It’s sad what has happened to this Mets ballclub.

Stay positive, Yankee fans.

-EJ the Kid From New York

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I Love The Subway Series

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I love it!

We always win!

Save for a few games, of course, like the Nieve ballgame earlier this year, the Yankees just constantly prove that they Mets will never be able to beat us. Why? Well, I’ll tell you why.

Because the Mets are cursed. What kind of curse, you ask? Who brings the curse upon the Mets? Some could argue Minaya curses the Mets, and I hear that argument, but I wouldn’t say a specific entity haunts the Mets. It’s really just this pressure that the Mets have on them. They have so much pressure to defeat us, the big brother Yankees, that they rush and they overdo everything and end up losing the fundamentals. Think about it!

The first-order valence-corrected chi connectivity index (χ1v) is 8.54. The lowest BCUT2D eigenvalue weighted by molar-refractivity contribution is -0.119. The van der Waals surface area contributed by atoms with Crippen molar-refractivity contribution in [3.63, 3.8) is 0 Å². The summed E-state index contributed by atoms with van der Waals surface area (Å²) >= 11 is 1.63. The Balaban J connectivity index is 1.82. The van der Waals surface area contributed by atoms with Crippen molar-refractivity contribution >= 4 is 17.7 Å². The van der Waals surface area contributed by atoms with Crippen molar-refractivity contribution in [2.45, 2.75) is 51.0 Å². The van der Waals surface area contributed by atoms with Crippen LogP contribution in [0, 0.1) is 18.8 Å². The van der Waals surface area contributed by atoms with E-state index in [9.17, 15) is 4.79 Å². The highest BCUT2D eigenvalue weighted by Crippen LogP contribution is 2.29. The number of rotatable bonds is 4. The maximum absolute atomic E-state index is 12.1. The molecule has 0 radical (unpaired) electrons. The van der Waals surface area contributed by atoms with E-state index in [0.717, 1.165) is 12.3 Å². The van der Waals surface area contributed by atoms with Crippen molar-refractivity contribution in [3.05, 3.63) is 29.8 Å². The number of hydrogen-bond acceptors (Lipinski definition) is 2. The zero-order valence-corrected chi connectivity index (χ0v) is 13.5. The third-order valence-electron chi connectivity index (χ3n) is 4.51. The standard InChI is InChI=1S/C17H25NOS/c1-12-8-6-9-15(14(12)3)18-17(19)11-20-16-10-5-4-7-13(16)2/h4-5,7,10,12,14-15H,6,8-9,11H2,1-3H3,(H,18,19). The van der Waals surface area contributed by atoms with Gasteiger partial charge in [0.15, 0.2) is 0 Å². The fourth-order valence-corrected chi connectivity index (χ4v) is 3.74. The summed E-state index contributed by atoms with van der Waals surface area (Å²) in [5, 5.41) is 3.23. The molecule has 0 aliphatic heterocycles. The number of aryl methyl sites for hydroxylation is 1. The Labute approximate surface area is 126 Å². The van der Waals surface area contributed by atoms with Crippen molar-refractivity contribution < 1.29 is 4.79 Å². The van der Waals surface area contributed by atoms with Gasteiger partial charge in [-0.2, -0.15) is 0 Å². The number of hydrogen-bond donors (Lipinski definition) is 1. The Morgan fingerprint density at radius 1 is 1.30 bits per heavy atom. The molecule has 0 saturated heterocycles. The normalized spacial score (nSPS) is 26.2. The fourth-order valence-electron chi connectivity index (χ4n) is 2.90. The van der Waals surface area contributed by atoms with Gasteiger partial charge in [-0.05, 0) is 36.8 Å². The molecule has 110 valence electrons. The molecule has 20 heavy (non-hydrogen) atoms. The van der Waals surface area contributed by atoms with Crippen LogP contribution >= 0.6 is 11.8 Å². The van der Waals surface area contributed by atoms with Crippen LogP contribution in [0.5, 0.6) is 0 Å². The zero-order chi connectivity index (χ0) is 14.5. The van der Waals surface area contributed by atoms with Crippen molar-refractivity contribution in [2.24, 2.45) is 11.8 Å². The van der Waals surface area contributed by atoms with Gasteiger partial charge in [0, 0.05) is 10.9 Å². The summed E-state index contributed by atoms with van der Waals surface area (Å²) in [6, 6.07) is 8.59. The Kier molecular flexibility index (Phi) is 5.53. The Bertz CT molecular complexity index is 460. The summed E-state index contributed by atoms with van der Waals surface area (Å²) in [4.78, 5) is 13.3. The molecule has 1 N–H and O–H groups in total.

When you go and acquire Johan Santana and K-Rod and JJ Putz, you now have so much responsibility to succeed. You cannot fail with those guys, especially after losing the NLCS in 2006 in game 7, losing on the last game of the year two years in a row, you have sooo much pressure to get every out and hit the big home run and make the great play that you rush and overdo it.

So that’s the plague that the Mets have. Plus, they get injured so often. Maybe that has something to do with it too? I dunno, I just know y’all Mets are cursed.

By the way, we also played pretty well, too. Unfortunately, Frankie went 0 for 5, but Gardner had 5 hits including his 3rd big league homer, which was sooo great for him. I love Brett Gardner.